Federal courts "have supplemental jurisdiction over all other claims that are so related to claims in the action within [its] original jurisdiction that they form part of the same case or controversy under Article III of the United States Constitution." 28 U.S.C. § 1367(a). In essence, § 1367(a) grants courts the "power to hear a state law claim under pendent or supplemental jurisdiction if (1) the federal issues are substantial, even if subsequently decided adverse to the party claiming it; and (2) the state and federal claims derive from a common nucleus of operative fact." McKee v. Texas Star Salon, LLC, No. 3:06-CV-879-BH, 2007 WL 2381246, at *4 (N.D. Tex. Aug. 21, 2007) (citations omitted); see also United Mine Workers of Am. v. Gibbs, 383 U.S. 715, 725 (1966). To the extent that Plaintiff asserts any state law claims against the judge, they form part of the same case or controversy as the federal claims or derive from one common nucleus of operative fact. The judge therefore also has immunity from any state law claims.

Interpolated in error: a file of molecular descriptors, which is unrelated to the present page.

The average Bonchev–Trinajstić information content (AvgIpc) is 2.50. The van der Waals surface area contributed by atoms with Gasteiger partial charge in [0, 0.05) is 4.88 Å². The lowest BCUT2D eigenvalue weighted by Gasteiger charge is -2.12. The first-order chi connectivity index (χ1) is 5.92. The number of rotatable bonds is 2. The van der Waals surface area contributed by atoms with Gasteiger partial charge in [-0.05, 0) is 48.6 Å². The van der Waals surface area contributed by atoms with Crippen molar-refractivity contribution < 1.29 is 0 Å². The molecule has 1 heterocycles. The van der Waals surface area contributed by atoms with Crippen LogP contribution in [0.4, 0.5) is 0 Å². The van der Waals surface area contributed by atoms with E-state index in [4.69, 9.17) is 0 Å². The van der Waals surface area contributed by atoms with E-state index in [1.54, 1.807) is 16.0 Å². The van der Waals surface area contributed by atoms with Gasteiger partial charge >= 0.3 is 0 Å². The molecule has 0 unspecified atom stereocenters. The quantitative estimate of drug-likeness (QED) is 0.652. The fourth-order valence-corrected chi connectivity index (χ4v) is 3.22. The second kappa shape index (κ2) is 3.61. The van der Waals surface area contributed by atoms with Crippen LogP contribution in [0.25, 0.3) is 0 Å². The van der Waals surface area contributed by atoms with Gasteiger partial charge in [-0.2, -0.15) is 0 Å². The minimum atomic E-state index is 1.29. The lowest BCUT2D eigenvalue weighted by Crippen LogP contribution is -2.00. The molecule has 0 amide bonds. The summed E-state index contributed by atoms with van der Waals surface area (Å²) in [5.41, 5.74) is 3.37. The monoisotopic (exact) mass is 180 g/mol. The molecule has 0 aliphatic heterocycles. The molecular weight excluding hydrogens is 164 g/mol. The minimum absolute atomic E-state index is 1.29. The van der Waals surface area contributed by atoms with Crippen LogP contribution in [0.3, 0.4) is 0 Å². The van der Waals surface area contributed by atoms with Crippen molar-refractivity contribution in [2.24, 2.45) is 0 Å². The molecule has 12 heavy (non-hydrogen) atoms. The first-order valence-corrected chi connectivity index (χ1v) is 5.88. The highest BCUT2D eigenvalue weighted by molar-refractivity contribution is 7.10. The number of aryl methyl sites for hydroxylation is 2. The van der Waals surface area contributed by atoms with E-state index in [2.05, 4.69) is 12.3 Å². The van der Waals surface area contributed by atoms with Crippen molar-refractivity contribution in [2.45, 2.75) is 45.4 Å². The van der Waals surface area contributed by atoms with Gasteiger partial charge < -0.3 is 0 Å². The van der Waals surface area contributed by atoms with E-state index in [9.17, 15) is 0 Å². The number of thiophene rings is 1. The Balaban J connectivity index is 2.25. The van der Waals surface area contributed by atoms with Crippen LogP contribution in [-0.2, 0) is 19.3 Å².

Municipalities, including counties, may be held liable under § 1983. Hampton Co. Nat'l Sur., LLC v. Tunica Cty., 543 F.3d 221, 224 (5th Cir. 2008). A municipality may be liable under § 1983 if the execution of one of its customs or policies deprives a plaintiff of his or her constitutional rights. Monell v. Dep't of Social Servs., 436 U.S. 658, 690-91 (1978); Jones v. City of Hurst, Tex., No. 4:05-CV-798-A, 2006 WL 522127, at *3 (N.D. Tex. Mar. 2, 2006) (citing Board of County Comm'rs v. Brown, 520 U.S. 397, 403 (1997)). It is well-settled that a municipality cannot be liable under a theory of respondeat superior, however. Piotrowski v. City of Houston, 237 F.3d 567, 578 (5th Cir. 2001) (citing cases). "Under the decisions of the Supreme Court and [the Fifth Circuit], municipal liability under section 1983 requires proof of three elements: a policy maker; an official policy; and a violation of constitutional rights whose 'moving force' is the policy or custom." Id. (citing Monell, 436 U.S. at 694); see also Valle v. City of Houston, 613 F.3d 536, 541-42 (5th Cir. 2010); Cox v. City of Dallas, 430 F.3d 734, 748 (5th Cir. 2005). Official municipal policy includes the decisions of a government's lawmakers, the acts of its policymaking officials, and practices so persistent and widespread as to practically have the force of law. Monell, 436 U.S. at 691-95.
"Official policy" is defined as: